- An Ethereum Improvement Proposal (EIP) was introduced to create a new transaction type for Ethereum staking withdrawals. BACKGROUND: EIP-4863 is just one of many proposals to get Ethereum ready for a liquid staking contract, but the proposal highlights the progress in making withdrawals a reality. The specific EIP will allow users to send the transaction out of the Beacon Chain without needing to pay a transaction fee on the receiving wallet.
- Evmos to merge the Ethereum Virtual Machine (EVM) with the Cosmos-based Inter-Blockchain Communication (IBC) protocol. BACKGROUND: Considered the port of entry from Ethereum to Cosmos, Evmos gives “Ethereum developers a frictionless way to build cross-chain applications,” said Federico Kunze Küller, co-founder of Evmos. Developers can port over implementations of protocols that are already running on Ethereum and make interchain transactions across the Ethereum and Cosmos ecosystem. Evmos’ announcement signals the importance of interoperability between blockchains in the future of Web 3.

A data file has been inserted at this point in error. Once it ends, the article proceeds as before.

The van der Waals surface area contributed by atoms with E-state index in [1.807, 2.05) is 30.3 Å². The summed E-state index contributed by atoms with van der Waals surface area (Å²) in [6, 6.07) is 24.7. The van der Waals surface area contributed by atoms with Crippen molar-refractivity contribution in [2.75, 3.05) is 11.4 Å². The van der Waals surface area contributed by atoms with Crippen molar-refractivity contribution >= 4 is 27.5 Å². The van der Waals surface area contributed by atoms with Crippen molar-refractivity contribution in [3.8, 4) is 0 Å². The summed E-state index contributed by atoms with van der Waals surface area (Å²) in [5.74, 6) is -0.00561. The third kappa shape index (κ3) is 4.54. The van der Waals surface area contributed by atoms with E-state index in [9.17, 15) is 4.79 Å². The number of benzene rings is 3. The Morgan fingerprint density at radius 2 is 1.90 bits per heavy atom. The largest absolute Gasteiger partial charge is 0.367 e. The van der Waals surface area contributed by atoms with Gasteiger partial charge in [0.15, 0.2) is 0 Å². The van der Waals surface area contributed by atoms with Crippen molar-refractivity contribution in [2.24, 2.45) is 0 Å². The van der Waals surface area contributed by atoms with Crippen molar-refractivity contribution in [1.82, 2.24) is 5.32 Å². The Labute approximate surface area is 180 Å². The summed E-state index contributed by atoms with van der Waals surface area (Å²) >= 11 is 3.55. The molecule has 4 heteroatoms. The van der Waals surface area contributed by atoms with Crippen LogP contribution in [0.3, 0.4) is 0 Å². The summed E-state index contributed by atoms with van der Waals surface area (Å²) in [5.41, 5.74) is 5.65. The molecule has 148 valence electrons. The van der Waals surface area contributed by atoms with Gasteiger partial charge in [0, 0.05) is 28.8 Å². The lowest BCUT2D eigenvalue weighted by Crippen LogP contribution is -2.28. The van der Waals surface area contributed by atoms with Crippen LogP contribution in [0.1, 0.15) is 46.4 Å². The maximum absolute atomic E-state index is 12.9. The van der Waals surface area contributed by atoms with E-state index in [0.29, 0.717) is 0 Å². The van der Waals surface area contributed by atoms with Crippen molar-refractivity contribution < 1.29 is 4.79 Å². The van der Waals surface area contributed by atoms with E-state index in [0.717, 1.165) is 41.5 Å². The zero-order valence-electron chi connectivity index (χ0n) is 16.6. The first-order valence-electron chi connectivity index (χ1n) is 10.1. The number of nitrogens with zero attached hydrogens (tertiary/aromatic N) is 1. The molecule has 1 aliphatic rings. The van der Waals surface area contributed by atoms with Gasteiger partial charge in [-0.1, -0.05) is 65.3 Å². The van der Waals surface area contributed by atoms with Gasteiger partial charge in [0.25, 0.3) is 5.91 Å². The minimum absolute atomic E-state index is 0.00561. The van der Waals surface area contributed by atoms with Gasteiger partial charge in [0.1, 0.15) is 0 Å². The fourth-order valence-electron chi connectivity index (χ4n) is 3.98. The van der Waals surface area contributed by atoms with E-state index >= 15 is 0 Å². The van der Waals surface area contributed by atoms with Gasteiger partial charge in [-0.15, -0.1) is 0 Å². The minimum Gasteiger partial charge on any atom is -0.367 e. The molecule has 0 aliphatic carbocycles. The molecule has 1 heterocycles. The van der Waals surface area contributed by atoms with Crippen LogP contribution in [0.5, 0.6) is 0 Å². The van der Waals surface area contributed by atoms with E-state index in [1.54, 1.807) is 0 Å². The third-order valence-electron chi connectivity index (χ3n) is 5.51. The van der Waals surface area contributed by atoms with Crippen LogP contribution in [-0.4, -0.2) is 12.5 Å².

Factoid of the week
Valid Points incorporates information and data about CoinDesk’s own Eth 2.0 validator in weekly analysis. All profits made from this staking venture will be donated to a charity of our choosing once transfers are enabled on the network. For a full overview of the project, check out our announcement post.
You can verify the activity of the CoinDesk Eth 2.0 validator in real time through our public validator key, which is:
Search for it on any Eth 2.0 block explorer site.